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By H. DUSSAUCE
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Additional resources for A Practical Guide for the Perfumer
00 Resirl. A proximate principle of vegetables, cornposed of oxygen, hydrogen, and carbon. Resins are solid, brittle, odorless, insipid, or acrid substances; a little heavier than water, yellowish, and more or less transparent. All can be electrified negatively by rubbing; they are bad conductors of electricity. At the ordinary temperature the air is without action on them. They are insol~ble in ,vater, sol uble in alcohol, ether, fixed and vo1atile oils. There exist remarkable differences in the resins, according to their origin.
It is insoluble in ,vater, very solnhIe in alcohol, ethers, and Borne fixed oils. Ambergris is rarely used alone. It is by mixing it with some other perfumes that its odor is developed. The essence oj amber of perfumers is an alcoholic tincture of ambergris, to which oils of TIlE MOST USUAr~ PERFU~IES. 63 roses, cloves, lavender, &0. are added. The perfume known by the nanle of essence qf civet is obtained by the maceration, in a quart of rectified alcohol, of- 4 drachms. Civet Ambergris 2 " After three days of maceration it is filtered, and kept in well-corked bottles.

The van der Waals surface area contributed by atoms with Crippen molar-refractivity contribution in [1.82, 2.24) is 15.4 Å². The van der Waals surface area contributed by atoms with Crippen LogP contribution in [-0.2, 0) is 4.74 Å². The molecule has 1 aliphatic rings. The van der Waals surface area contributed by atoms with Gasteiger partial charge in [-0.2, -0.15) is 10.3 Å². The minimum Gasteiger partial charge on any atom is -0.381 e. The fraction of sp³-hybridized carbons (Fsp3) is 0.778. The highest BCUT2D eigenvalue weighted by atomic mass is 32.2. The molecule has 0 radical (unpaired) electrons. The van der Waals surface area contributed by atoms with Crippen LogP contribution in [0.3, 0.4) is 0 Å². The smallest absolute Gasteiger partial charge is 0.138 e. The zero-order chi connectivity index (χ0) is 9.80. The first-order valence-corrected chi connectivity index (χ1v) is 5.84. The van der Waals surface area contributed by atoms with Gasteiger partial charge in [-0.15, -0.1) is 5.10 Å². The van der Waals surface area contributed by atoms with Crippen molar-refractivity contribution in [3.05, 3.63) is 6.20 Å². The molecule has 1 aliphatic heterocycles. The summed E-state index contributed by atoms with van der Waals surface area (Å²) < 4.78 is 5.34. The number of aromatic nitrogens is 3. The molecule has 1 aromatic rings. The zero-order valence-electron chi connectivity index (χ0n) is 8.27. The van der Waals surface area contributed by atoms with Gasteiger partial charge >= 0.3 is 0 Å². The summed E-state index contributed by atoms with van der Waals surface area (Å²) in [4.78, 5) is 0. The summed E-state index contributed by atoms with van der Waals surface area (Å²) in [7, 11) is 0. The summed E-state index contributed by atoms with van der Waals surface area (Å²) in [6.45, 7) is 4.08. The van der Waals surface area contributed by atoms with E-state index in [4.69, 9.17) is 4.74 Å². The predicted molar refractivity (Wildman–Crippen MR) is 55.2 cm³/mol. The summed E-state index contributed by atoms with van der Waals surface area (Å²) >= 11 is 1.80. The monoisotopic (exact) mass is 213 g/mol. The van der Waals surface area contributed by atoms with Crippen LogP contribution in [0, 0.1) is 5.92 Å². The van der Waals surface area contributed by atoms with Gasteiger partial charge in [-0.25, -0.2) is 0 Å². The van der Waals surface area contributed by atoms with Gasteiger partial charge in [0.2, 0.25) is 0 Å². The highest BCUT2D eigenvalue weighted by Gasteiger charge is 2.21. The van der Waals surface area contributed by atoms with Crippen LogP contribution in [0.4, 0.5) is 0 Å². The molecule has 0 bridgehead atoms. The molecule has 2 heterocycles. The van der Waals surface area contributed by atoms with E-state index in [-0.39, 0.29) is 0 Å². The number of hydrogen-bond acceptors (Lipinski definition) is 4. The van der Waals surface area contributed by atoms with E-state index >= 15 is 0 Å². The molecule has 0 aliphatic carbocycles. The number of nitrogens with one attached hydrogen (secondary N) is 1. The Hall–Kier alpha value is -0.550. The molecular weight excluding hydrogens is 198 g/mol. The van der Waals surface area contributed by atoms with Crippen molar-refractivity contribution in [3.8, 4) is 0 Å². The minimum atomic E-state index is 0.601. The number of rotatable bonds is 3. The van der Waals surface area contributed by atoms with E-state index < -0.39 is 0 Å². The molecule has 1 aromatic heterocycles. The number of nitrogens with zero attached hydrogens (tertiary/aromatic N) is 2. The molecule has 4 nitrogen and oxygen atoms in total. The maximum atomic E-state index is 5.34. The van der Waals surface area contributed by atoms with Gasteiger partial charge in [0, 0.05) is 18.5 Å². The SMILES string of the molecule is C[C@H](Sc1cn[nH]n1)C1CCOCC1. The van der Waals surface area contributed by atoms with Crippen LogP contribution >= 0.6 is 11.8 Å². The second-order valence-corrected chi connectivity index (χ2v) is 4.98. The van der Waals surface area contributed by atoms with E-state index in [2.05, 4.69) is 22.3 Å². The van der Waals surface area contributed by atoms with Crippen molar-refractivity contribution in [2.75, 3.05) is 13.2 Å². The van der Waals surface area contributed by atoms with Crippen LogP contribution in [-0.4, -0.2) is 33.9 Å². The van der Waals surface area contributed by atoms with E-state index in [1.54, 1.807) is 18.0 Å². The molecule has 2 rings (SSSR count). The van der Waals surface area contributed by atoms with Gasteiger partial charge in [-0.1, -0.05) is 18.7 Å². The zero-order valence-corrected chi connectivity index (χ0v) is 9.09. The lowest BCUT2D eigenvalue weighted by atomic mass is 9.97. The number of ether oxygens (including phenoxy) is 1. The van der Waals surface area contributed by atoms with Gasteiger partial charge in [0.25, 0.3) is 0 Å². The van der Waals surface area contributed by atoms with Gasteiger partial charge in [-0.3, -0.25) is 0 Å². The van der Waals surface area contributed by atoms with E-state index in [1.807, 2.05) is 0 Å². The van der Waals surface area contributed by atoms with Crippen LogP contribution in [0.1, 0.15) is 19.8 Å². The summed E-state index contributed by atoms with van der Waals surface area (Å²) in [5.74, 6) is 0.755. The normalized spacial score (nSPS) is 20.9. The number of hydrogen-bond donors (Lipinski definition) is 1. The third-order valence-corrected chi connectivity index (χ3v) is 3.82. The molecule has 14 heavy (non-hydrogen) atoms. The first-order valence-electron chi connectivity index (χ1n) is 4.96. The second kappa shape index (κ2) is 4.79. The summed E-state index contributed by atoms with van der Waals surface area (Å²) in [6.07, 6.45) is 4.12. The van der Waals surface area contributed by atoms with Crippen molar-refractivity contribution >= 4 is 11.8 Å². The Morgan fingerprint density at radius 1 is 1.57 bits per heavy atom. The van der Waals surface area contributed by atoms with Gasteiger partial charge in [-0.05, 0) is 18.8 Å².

This kind is very rare in commerce. This musk is exported in lead or tin boxes weighing from sixteen to twenty-one· ounces. comes from. To this first en velope succeeds another formed of Chinese varnished paper, and covered with a coating of tar'. The second kind has about the same properties TIlE :MOST USUAL PERFUMES. 57 as the first; its odor is less pure; it is a Ii ttle· ammoniacal. It is exported, 1, in entire bladders, often bearing a seal similar to the above; 2, in bladders which have been opened, an~ do not bear a seal.